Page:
PROFILE

Jasmine Glasheen

Principal Writer & Content Strategist, Jasmine Glasheen & Associates

Jasmine Glasheen is a writer, influencer and content marketer within the retail industry. She lends her unique industry insights to The Robin Report, IBM Watson Customer Engagement blog, RetailMinded, Sourcing Journal, and many other top-tier industry publications. Glasheen content marketing clients include IBM The Next Brick blog and Payment Depot, among others. She shares her thought leadership on stage at trade shows and conventions such as Halloween Expo, Shop.org, and ASD; and she has been listed as a Vend Top 100 Retail Influencer for 2 years running, as well as one of Vend’s 15 Retail Instagram accounts to follow.

Visit jasmineaglasheen.com to learn more.

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  • Posted on: 07/17/2020

    Struggling retailers lay off workers and pay millions in executive bonuses

    What a brutish move in a time when frontline workers are struggling to make ends meet and to retain their healthcare. We aren't just talking numbers and investments ... these are people's lives at stake. Before all of this happened, we were talking a lot about how top-down management styles no longer resonate. It's interesting to see some of the department stores that were called out for an unwillingness to change making a move that's brazenly anti-worker, anti-employee, and frankly, anti-middle class. Remember this when next-gens boycott these retailers.
  • Posted on: 07/16/2020

    The Queer Eye for the Walmart guy

    This is interesting, since Walmart is more affiliated with right-wing consumers at a time when gay rights are (once again) under scrutiny. I like the bridge-building, but I’m not sure it will translate into sales. How many male Walmart consumers are comfortable enough with themselves to buy furniture designed by flamboyant men? Or is Walmart trying to lure in Target and Amazon shoppers who abandoned the store as a result of its political affiliations? I’m looking at this as a case study in cross-political retailing and I’ll be watching closely to see how the numbers pan out.
  • Posted on: 07/15/2020

    Are subscriptions a winning strategy to get through the pandemic?

    This does not come as a surprise. Millennial and Gen Z consumers are less likely to shop at dollar stores as more comes to light about many of their unethical manufacturing processes. Subscriptions give financially-strapped consumers a way to make ethical purchasing decisions without ever leaving their homes. This is a segment I expect to see grow exponentially in the next year –– especially in household essentials.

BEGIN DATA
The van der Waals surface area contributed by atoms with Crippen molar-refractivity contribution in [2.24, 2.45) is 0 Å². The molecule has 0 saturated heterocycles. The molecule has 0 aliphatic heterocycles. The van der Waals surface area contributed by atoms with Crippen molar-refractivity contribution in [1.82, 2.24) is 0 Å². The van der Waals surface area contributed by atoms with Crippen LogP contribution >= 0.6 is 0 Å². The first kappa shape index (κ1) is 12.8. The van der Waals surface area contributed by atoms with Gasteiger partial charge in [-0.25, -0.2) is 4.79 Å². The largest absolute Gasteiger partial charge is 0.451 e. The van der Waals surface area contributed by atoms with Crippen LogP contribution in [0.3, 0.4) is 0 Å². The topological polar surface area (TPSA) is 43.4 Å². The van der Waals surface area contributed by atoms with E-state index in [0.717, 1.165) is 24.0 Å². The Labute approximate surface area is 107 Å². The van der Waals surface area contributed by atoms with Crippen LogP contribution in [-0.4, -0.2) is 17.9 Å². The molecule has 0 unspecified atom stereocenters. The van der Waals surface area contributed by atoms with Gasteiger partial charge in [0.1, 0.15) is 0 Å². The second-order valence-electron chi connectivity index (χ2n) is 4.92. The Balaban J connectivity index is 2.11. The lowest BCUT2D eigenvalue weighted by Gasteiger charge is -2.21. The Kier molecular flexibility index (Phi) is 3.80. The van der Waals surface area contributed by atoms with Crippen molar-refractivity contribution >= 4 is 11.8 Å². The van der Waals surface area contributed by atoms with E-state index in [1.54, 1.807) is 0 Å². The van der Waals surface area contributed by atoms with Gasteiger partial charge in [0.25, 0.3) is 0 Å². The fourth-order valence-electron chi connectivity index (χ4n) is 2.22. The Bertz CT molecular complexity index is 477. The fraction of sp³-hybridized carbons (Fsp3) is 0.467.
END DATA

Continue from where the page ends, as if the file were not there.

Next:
• Posted on: 07/13/2020

    Will Boomers and Gen X keep shopping online post-pandemic?

    It’s hard to project how many Baby Boomers and Gen X-ers will continue shopping online post-pandemic because we don’t know what a post-pandemic world looks like yet. Additionally, studies point to the fact that this won’t be the last global pandemic many of us endure, so the importance of online shopping and social distancing measures will remain relevant as time goes on.
  • Posted on: 07/01/2020

    Anti-mask shoppers find themselves publicly shamed

    Humor is a coping mechanism and, as consumers see their peers behave increasingly erratically, it only makes sense that people would joke about it to keep moving forward. The viral videos showing the chaos in grocery stores could turn off some consumers from physical shopping. However, it also shows that the retailer is enforcing mask mandates and has employees that can remain professional in any situation. Instead of stressing about viral videos (which are generally out of their control), retailers should create a strategy to get their brand highlighted in meme culture. After all, it’s one of the primary ways that consumers build community remotely.
  • Posted on: 06/25/2020

    Will expanded fresh and frozen food selection drive Target’s pickup business?

    This is a particularly strategic move during The COVID outbreak. For Target, it's impossible to debate the essential nature of its offerings, which is both preventative and well-advised. Target is hip to the fact that panicked consumers stock up on frozen goods and agile enough to respond right before the “second wave” of coronavirus cases. Very, very smart.
  • Posted on: 05/28/2020

    Do retailers need ‘trickle up economics’ to beat COVID-19?

    The YouGov study underscores something most of us already knew: our government is not doing enough to help stimulate the American economy during COVID-19. The one-time payout covers about two weeks of work for most, when many people lost their jobs or were furloughed and are only now beginning to get sporadic hours. A biweekly stipend would be wonderful, but I don’t think it’s realistic. An income-based stipend that takes how much consumers are making NOW (not 2 years ago) into account makes a lot more sense. And as far as trickle up economics are concerned, how about we hire a nonpartisan funds monitoring team to ensure federal resources are being allocated to the individuals and businesses that actually need them, instead of reinforcing GOP-funded big boxes?
  • Posted on: 05/19/2020

    Is Amazon about to buy J.C. Penney?